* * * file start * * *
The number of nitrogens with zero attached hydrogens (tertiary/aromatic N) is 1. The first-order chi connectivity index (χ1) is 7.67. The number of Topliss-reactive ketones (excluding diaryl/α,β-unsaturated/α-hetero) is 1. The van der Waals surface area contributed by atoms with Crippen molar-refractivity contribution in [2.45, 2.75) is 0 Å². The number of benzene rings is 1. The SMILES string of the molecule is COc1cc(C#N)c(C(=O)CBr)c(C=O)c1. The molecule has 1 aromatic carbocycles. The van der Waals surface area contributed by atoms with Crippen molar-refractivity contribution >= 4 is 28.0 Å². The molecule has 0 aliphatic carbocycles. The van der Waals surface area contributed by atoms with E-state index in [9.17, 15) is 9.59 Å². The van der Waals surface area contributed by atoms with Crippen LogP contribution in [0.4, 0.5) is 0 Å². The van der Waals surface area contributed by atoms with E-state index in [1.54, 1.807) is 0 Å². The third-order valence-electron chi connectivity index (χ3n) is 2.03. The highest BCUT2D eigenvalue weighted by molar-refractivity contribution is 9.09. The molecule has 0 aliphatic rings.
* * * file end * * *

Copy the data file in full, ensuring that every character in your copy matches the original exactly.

The number of nitrogens with zero attached hydrogens (tertiary/aromatic N) is 1. The first-order chi connectivity index (χ1) is 7.67. The number of Topliss-reactive ketones (excluding diaryl/α,β-unsaturated/α-hetero) is 1. The van der Waals surface area contributed by atoms with Crippen molar-refractivity contribution in [2.45, 2.75) is 0 Å². The number of benzene rings is 1. The SMILES string of the molecule is COc1cc(C#N)c(C(=O)CBr)c(C=O)c1. The molecule has 1 aromatic carbocycles. The van der Waals surface area contributed by atoms with Crippen molar-refractivity contribution >= 4 is 28.0 Å². The molecule has 0 aliphatic carbocycles. The van der Waals surface area contributed by atoms with E-state index in [9.17, 15) is 9.59 Å². The van der Waals surface area contributed by atoms with Crippen LogP contribution in [0.4, 0.5) is 0 Å². The van der Waals surface area contributed by atoms with E-state index in [1.54, 1.807) is 0 Å². The third-order valence-electron chi connectivity index (χ3n) is 2.03. The highest BCUT2D eigenvalue weighted by molar-refractivity contribution is 9.09. The molecule has 0 aliphatic rings.